Yours sincerely,

Jason Coward

Group Leader (Food Safety)
Regulatory Services - Public Protection
Cardiff Council

It is nice to read that councils across our country are thinking about putting these reports online. Hopefully Cardiff follows the example set by Norwich.

Friday, December 16, 2005

I read a good article in The Independent today. It was about the environmental health officers in Norwich who put their food safety reports online for the public to read.

I think this is a brilliant idea and it is in the public interest. Council taxpayers pay for their environmental health officers to work on the public's behalf, so in effect the public owns the content of these reports. All councils in the UK should put this information online so that the public can read the inspectors reports and judge for themselves whether to risk eating out. By naming and shaming the food premises who fare badly, standards generally should rise and the remaining cowboys should go out of business once the public knows the score.

Transparent government like this is a good thing for everyone, it is a win, win situation. Well done Norwich City Council and I hope the rest of the UK follows your excellent example.

Tuesday, December 13, 2005

What is it with cards?

It was my wife's birthday yesterday and she was very happy with the clothes and flowers I had bought her but very unhappy with her birthday card. She claimed it was too small, it was a standard card size but she wanted a big one. I cannot understand this, the card does nothing and just sits on the mantelshelf before going in the green recycling bag. It is to me just a symbol representing a happy birthday wish. I cannot do anything with a card, just through it into a bin. Give me a bottle of beer or a packet of biscuits and I know what to do with them, keep your card and give me something I can put through my mouth.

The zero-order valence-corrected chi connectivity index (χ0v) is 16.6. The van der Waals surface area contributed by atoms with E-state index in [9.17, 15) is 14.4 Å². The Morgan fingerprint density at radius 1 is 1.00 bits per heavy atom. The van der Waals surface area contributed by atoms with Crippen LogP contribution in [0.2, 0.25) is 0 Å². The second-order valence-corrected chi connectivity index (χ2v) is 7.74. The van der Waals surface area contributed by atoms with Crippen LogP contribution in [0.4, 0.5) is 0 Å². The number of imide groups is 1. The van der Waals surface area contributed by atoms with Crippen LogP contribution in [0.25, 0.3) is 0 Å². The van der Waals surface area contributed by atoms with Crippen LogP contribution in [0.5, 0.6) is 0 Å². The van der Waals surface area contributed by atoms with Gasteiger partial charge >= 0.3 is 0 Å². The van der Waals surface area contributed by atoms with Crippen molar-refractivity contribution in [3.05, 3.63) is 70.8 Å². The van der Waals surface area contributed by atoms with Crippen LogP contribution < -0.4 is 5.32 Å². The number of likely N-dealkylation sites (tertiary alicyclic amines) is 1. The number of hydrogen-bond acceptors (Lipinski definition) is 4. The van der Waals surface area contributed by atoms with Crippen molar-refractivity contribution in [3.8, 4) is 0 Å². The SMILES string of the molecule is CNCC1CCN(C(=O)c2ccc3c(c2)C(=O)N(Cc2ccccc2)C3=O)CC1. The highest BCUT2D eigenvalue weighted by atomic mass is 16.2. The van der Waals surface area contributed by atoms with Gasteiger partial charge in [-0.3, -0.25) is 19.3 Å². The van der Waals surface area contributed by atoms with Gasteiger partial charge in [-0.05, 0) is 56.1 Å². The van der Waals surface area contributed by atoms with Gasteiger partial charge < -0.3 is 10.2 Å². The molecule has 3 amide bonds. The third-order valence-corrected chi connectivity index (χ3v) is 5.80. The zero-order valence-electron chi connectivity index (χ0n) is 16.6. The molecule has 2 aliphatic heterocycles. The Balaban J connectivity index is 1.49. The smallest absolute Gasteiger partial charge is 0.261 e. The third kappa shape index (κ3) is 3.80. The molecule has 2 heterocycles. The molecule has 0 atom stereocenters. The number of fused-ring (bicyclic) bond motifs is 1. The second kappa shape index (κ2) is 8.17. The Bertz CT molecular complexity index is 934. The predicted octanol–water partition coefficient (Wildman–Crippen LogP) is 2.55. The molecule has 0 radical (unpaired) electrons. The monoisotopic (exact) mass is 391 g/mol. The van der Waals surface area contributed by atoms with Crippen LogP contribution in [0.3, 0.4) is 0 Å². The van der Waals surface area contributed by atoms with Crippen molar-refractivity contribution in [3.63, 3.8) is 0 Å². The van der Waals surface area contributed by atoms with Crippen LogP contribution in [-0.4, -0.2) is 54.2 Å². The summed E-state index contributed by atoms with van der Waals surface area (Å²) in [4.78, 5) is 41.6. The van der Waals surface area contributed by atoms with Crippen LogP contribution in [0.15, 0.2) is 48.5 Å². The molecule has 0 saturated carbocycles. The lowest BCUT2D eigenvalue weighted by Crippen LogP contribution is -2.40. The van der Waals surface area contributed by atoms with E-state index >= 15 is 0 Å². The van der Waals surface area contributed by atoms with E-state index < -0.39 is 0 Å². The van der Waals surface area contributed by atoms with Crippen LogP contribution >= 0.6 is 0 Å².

It is getting towards Christmas and a lot of people are sending and giving each other Christmas cards. These people are not all worshipping Christians but they feel they should send and give them because it is what people do. They think that because someone has dumped this unsolicited junk mail on them that they have to return another card to the sender. This is a yearly tradition for a lot of people in the UK. It annoys me the money and time people spend on this junk, can they not think for themselves and take a stand against this junk consumerism?

The greeting card industry in this country is quite large and some people spend a lot of money on a card. I feel it is a shame they cannot choose something more personal or original that a useless piece of card only fit for the rubbish bin.